Researchers at the Northern Rocky Mountain Science Center's Western Waters Invasive Species and Disease Research Program work extensively with federal, state, tribal, regional, and local partners to deliver science to improve early detection and prevention of invasive species and disease; understand complex interactions that promote invasive species and disease, and their impacts (and associated...
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Western Waters Invasive Species and Disease Research Program

Researchers at the Northern Rocky Mountain Science Center's Western Waters Invasive Species and Disease Research Program work extensively with federal, state, tribal, regional, and local partners to deliver science to improve early detection and prevention of invasive species and disease; understand complex interactions that promote invasive species and disease, and their impacts (and associated...
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Yellowstone Lake Acoustic Biotelemetry Project Home Page

Fishery biologists and managers are increasingly consumed with the recovery and restoration of native trout and salmon throughout the western United States. These fish historically inhabited a variety of freshwater habitats, but have declined due to habitat degradation, fragmentation and introduction of nonnative species. Introduced fishes constitute a major threat to the persistence of native...
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Yellowstone Lake Acoustic Biotelemetry Project Home Page

Fishery biologists and managers are increasingly consumed with the recovery and restoration of native trout and salmon throughout the western United States. These fish historically inhabited a variety of freshwater habitats, but have declined due to habitat degradation, fragmentation and introduction of nonnative species. Introduced fishes constitute a major threat to the persistence of native...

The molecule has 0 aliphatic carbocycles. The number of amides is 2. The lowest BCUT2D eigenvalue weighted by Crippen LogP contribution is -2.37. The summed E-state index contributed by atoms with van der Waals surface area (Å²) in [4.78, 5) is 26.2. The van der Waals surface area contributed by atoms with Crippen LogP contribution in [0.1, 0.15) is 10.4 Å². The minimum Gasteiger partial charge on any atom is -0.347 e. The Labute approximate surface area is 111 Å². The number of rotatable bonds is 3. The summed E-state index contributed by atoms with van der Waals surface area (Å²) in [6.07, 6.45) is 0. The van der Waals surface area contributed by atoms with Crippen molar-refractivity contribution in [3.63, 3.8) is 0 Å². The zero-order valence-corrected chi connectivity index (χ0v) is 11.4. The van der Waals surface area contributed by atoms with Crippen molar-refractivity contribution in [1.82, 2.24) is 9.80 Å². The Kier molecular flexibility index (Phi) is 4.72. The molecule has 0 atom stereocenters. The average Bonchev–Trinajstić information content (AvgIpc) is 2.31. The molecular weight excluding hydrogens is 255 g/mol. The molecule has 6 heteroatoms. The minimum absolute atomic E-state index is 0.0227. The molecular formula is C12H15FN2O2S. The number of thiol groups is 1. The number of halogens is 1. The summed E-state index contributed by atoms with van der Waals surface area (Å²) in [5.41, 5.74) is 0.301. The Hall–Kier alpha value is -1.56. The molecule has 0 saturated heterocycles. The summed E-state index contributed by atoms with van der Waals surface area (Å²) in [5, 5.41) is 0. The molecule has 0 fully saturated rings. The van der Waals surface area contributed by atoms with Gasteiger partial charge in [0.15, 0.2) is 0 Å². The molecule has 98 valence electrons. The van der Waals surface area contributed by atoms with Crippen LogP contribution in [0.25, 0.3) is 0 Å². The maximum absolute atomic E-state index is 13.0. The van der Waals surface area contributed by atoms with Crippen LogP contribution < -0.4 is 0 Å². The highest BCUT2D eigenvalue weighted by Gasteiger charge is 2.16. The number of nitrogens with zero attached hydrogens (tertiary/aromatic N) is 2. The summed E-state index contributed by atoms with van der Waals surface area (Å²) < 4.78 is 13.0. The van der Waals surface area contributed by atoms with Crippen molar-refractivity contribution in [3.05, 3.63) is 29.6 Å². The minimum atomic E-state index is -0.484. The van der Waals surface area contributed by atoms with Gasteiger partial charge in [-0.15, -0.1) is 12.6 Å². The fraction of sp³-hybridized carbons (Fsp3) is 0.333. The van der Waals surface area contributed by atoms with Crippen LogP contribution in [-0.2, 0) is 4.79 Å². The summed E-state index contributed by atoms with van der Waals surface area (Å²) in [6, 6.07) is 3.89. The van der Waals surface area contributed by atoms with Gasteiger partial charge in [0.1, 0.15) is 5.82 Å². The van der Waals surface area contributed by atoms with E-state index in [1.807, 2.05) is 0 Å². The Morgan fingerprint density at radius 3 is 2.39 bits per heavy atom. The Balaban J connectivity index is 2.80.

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Evaluating the linkages between regional climate patterns, local climate data, and native Yellowstone cutthroat trout (Oncorhynchus clarkii bouvieri) and non-native brook trout (Salvelinus fontinalis) growth, survival, and life-history expressions.

Beyond large-scale climate models, it is becoming increasingly important to quantify how regional climate patterns link with in situ stream temperatures and hydrologic regimes and concomitantly, fish behavior, growth, and survival. Here, we are using comprehensive mark-recapture techniques to evaluate how changing climatic conditions are likely to influence native westslope cutthroat trout and non...
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Evaluating the linkages between regional climate patterns, local climate data, and native Yellowstone cutthroat trout (Oncorhynchus clarkii bouvieri) and non-native brook trout (Salvelinus fontinalis) growth, survival, and life-history expressions.

Beyond large-scale climate models, it is becoming increasingly important to quantify how regional climate patterns link with in situ stream temperatures and hydrologic regimes and concomitantly, fish behavior, growth, and survival. Here, we are using comprehensive mark-recapture techniques to evaluate how changing climatic conditions are likely to influence native westslope cutthroat trout and non...